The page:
The point—regardless of the outcome of the investigation or the actual events in questions—is not that pornography, dirty jokes, and painted phalluses run rampant throughout naval aviation. It is that when a member of a unit asks others for some respect, a CO needs to take charge of the situation and lead. According to the investigation, CAPT McWherter inherited a broken, “fractured” Ready Room, and to fix it he allowed the pilots to follow the “will of the majority,” “failed to set limits,” and “returned the Ready Room to a more democratic style of leadership.” That sounds like putting the cart before the horse, and the ensuing mess suggests that it was. If people don’t trust each other, don’t respect each other, and cohesion is low, relaxing the rules and fostering overly familial relationships seems like a misstep, not leadership. Maybe that’s not really what happened, but the fact that none of the postmortem discussions note this bothers me.

Posted by Jeannette Haynie in Aviation, Navy

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  • Howard C. Berkowitz

    In WW2, my mother was a Chief Aviation Metalsmith. Stayed in the inactive reserve, got a master’s in social work, and started practice, When the Korean War broke out, there was a huge need for mental health personnel, since the ones in Germany had been sent to Japan. She found a letter from the Army, informing her that she had been brought to active duty, then involuntarily direct commissioned into the Army Medical Service Corps.

    Fairly early in Germany, she learned a lesson about command. A show came through her area, and the featured vocalist was Eddie Fisher, then a corporal in Special Services. She kept asking for one of his signature songs, “White Christmas”. When he turned her down the third time, she ordered him to sing it.

    As she later found out, he had, in the show, a special way of responding to special requests. Somewhere around here, I have a picture of a thoroughly embarrassed 1LT Pearl (NMI) Berkowitz, with CPL Fisher sitting on her knee, singing.

    She said that she learned a lot about what, and what not, to give as an order.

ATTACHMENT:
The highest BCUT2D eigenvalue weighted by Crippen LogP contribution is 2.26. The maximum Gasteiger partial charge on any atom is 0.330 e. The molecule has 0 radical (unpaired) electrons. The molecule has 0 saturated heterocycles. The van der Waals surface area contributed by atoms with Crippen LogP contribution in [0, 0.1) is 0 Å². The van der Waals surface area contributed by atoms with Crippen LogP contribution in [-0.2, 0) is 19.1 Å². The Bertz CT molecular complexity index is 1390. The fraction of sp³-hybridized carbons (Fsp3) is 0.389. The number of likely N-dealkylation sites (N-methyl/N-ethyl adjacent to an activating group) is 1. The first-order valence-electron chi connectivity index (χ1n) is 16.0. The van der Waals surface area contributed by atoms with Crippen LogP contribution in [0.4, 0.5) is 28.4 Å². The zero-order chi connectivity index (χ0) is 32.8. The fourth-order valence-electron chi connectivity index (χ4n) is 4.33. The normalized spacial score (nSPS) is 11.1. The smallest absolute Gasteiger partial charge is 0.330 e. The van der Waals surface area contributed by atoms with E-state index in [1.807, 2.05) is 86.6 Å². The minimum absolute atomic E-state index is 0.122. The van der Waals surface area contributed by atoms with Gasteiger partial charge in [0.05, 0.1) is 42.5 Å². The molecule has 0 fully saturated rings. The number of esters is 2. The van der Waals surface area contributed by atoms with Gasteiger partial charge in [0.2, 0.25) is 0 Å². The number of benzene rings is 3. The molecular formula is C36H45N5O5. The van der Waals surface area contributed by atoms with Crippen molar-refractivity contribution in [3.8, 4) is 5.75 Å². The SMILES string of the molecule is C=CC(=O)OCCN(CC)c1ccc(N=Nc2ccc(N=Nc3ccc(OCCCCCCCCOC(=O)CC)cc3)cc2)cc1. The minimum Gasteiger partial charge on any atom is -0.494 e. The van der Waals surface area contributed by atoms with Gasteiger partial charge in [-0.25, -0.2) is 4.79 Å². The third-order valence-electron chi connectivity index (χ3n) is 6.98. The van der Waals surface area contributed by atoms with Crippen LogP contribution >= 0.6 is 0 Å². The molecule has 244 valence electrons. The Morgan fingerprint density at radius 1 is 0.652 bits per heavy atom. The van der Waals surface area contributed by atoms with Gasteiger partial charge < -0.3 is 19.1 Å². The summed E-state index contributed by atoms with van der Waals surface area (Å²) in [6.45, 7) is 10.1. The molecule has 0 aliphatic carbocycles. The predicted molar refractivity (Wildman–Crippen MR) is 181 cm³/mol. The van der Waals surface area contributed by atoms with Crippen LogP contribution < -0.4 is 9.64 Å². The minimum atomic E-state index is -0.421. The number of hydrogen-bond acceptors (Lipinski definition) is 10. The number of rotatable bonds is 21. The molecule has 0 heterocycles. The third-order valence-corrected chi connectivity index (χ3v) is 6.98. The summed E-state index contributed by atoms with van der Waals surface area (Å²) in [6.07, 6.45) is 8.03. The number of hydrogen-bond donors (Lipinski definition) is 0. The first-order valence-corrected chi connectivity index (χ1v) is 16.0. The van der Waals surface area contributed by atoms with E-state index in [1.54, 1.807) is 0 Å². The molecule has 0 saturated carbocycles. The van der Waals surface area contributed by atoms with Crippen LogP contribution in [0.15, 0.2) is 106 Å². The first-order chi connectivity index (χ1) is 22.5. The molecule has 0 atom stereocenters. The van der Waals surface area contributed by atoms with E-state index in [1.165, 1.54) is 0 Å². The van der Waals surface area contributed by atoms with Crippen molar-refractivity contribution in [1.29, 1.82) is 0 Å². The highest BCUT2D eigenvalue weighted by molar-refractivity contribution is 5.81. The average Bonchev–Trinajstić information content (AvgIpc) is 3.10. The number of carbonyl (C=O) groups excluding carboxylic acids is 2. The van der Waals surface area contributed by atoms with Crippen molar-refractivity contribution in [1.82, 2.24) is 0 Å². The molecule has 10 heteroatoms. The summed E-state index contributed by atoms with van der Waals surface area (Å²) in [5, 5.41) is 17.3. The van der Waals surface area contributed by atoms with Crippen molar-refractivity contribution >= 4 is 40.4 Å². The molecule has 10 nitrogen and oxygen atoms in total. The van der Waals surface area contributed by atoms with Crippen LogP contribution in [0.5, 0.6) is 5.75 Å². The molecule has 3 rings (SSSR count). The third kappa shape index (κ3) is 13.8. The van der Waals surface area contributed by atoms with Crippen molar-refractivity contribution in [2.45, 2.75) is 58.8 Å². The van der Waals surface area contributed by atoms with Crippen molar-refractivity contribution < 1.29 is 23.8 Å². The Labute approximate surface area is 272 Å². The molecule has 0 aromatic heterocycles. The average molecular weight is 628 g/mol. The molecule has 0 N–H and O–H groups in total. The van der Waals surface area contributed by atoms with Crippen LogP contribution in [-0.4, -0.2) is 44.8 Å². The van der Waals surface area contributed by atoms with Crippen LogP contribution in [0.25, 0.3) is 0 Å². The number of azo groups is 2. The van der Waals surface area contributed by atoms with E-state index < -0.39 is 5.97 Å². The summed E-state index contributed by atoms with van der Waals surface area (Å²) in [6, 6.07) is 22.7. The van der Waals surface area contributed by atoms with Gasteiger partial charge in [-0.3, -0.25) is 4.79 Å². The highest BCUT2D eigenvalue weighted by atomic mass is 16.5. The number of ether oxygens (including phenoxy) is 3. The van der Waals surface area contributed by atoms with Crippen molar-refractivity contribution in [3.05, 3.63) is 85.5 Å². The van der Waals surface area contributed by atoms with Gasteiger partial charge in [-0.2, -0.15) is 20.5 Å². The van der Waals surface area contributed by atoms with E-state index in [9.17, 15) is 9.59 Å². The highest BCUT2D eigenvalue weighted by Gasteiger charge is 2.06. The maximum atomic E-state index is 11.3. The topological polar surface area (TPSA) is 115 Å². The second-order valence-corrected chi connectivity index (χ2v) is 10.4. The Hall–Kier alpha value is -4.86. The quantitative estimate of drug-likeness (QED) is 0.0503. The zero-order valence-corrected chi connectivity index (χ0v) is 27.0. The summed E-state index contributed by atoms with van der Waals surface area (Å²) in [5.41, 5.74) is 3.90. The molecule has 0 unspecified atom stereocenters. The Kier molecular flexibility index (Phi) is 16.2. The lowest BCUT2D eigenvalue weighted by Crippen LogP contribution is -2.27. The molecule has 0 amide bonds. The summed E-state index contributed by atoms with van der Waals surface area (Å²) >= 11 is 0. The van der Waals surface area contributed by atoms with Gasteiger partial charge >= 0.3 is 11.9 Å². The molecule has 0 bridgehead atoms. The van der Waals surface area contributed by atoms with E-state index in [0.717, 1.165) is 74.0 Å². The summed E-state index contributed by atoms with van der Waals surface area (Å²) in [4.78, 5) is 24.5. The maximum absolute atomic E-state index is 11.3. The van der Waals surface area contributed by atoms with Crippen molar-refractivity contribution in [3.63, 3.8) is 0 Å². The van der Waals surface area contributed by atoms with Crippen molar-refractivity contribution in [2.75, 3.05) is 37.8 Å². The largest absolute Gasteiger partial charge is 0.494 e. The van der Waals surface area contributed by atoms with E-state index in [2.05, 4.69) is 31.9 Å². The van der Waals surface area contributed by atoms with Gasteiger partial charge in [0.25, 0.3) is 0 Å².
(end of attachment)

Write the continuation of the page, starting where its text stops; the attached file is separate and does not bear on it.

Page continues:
• Darryl

    The important, but evidently irrelevant to investigators, question is how well did the unit perform its mission. What happened here is that a member of one of the protected classes got hurt feelings and, a couple years after the fact, complained. No straight, white, male CO, no matter how well the mission goes, can survive that. When members of certain groups complain, accusation equals conviction.

  • John

    I read the INVESTIGATION REPORT and ENDORSEMENT. Clearly, what happened here was an error in judgement and a failure of leadership by the CO. Sad, but true. RDML Crites and his team did a very professional and thorough* job. The endorsement by ADM Harris, a Naval Flight Officer and Commander of the United States Pacific Fleet, is equally thorough.

    Attributing the results to complaints by “certain groups” is childish, irresponsible, and an insult.

    complete with regard to every detail; not superficial or partial.

    performed or written with great care and completeness.

    taking pains to do something carefully and completely.

  • CAPT Mongo

    Career assassination by means of an IG report two years after the alleged ^infractions” is cowardly backstabbing. This wasn’t the first instance of this kind of weaselly behavior, nor, I fear, the last.

    • grandpabluewater


  • coastietoo

    Thank you for the well-written perspective. Totally agree with you about needing to balance the other “postmortem discussions.” It is much more responsible than most of the commentary that has appeared.